Tuesday, December 21, 2010
Once a year - usually in December - I clear out my stack of food magazines.
I typically keep the current year under the coffee table and the prior year stacked on the bookshelf. At the end of the year, I go through the issues on the bookshelf, tear out the recipes I want and recycle the rest. Then, I move the current year to the bookshelf to make room for the upcoming year's issues.
While I'm going through the magazines from two years ago I often find recipes that I bookmarked to make back when the magazine was new, but for whatever the reason, never got around to making.
This coffee-rubbed steak was one of them. Leaner cuts of beef were on sale last week, so put it on for last week.
For the most part I really liked this. The potatoes were just OK, and I accidentally cooked my steak longer than I should have, but the rub was delicious.
I love coffee, and mixed with the chili powder and the Mrs. Dash Spicy Blend that I used as a swap for the steak seasoning, it gave what would have been boring piece of steak a nice kick.
I even made the parsley butter, but that didn't add anything to the final dish. I love butter, but with all the spice you couldn't even taste it. If I'm going to add a lot of extra fat/calories to a dish it has to be really worth it. And honestly, it wasn't in this case.
Lastly, instead of the succotash that came with the recipe I did a bastard-ized version with black beans and jalapeno. I followed the same method, but used an entire jalapeno with some of the ribs left intact and left out the thyme. Worked well and was great on lettuce with the leftover steak the next day.
Monday, December 20, 2010
As much as I hate to say it, winter is definitely here. Ice-crusted cars, snow, wind and highs in the teens. Fun.
Every year at this time I start swearing I'll do one of two things:
- I'm moving closer to work.
- I'm going to stop renting and buy a house with a garage.
I do neither. Instead I hole up in my apartment as much as possible and eat soup.
The other night I tried this Thai Chili from Clean Eating Magazine. I liked that it was meatless and used some of the red curry paste I still have sitting in my fridge door. I also liked the addition of bulgur.
The recipe still needed a bit of work, in my opinion. I added a bit of salt, hot sauce and needed to thicken it up in the end. It came out WAY too soupy to be a decent chili. It's amazing how just three simple things turned a chili that was just so-so into something delicious and filling.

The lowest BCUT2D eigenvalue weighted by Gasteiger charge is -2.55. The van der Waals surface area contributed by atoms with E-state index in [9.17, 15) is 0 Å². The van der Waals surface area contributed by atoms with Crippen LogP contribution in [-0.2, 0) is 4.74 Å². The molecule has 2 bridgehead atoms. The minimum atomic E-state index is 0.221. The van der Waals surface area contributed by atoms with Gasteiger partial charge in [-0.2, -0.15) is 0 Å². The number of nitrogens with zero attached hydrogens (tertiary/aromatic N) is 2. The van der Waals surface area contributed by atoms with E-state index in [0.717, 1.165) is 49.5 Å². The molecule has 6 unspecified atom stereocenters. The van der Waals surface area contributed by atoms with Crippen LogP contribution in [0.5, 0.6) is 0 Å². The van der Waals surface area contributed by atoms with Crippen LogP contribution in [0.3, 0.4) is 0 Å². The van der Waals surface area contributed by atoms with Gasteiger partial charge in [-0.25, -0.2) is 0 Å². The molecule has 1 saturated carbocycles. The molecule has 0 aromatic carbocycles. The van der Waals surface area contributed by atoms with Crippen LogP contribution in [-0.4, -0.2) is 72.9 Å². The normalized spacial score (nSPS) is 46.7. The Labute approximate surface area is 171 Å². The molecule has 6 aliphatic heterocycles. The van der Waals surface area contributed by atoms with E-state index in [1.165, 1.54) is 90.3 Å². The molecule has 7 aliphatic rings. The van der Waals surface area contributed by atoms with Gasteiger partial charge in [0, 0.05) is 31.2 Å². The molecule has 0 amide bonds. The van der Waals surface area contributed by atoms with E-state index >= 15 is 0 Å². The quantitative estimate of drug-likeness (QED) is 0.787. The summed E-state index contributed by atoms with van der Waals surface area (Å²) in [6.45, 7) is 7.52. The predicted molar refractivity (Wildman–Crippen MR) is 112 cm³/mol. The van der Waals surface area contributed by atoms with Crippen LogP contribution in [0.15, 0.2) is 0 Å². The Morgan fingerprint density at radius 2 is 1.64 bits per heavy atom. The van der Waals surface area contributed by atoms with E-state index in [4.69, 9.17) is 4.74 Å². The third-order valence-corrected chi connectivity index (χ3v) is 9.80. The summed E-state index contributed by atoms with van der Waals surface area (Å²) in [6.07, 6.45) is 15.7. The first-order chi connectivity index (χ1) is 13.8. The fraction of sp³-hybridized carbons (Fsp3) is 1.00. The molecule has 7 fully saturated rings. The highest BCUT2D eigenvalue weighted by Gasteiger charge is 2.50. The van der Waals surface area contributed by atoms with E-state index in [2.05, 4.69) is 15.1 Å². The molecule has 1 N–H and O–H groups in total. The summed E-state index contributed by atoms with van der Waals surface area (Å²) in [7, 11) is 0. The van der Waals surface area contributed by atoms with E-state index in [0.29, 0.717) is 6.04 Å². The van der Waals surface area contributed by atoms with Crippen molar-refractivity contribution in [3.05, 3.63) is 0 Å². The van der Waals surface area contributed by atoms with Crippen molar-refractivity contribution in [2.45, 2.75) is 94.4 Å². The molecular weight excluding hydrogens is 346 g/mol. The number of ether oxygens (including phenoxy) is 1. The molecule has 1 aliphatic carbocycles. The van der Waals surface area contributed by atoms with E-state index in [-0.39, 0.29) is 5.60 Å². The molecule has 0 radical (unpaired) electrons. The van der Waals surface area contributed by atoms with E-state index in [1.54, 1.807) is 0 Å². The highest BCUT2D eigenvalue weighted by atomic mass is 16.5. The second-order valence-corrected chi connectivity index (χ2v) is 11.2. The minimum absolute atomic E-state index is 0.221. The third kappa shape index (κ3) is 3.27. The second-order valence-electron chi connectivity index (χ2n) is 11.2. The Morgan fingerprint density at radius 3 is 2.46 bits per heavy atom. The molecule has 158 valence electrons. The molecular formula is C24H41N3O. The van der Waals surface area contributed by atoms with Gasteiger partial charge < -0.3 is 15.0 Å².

Adapted from Clean Eating Magazine
1 1/2 teaspoons red curry paste
1 teaspoon cumin
1/2 teaspoon salt
1/4 teaspoon pepper
4 cups low-sodium chicken broth or vegetable broth
1/2 cup uncooked bulgur
2 cups peeled, cubed sweet potato
2 cups chopped bell pepper (any color)
2 cans kidney beans, rinsed and drained
1/2 cup light coconut milk
2 cups canned crushed tomatoes
About 2 tablespoons cornstarch
Hot sauce (such as sriracha) to taste
Chopped scallions for garnish
In a large dutch oven, add curry paste, cumin, salt and pepper and dissolve in a bit of broth until it's no longer lumpy. Add the rest of the broth, bulgur, sweet potatoes and bell pepper. Bring to a boil.
Cover tightly and reduce heat to medium-low. Simmer for 10 minutes.
Add beans, coconut milk and crushed tomatoes; cook uncovered for 7 minutes or until the bulgur is tender.
If the chili isn't thick enough at this point (mine wasn't) dissolve the cornstarch in a couple tablespoons of water to created a slurry. Add the slurry to the chili and stir. Let simmer a few minutes or so until the chili thickens up. Add hot sauce to taste and garnish with chopped scallions.
Thursday, December 16, 2010
I'm in a cooking slump.
Each night, I pull out my cutting board and knife — promising myself tonight's dinner will turn it all around. But it doesn't.
Instead, it becomes another in a list of meals that were either just so-so or destined for the trash can.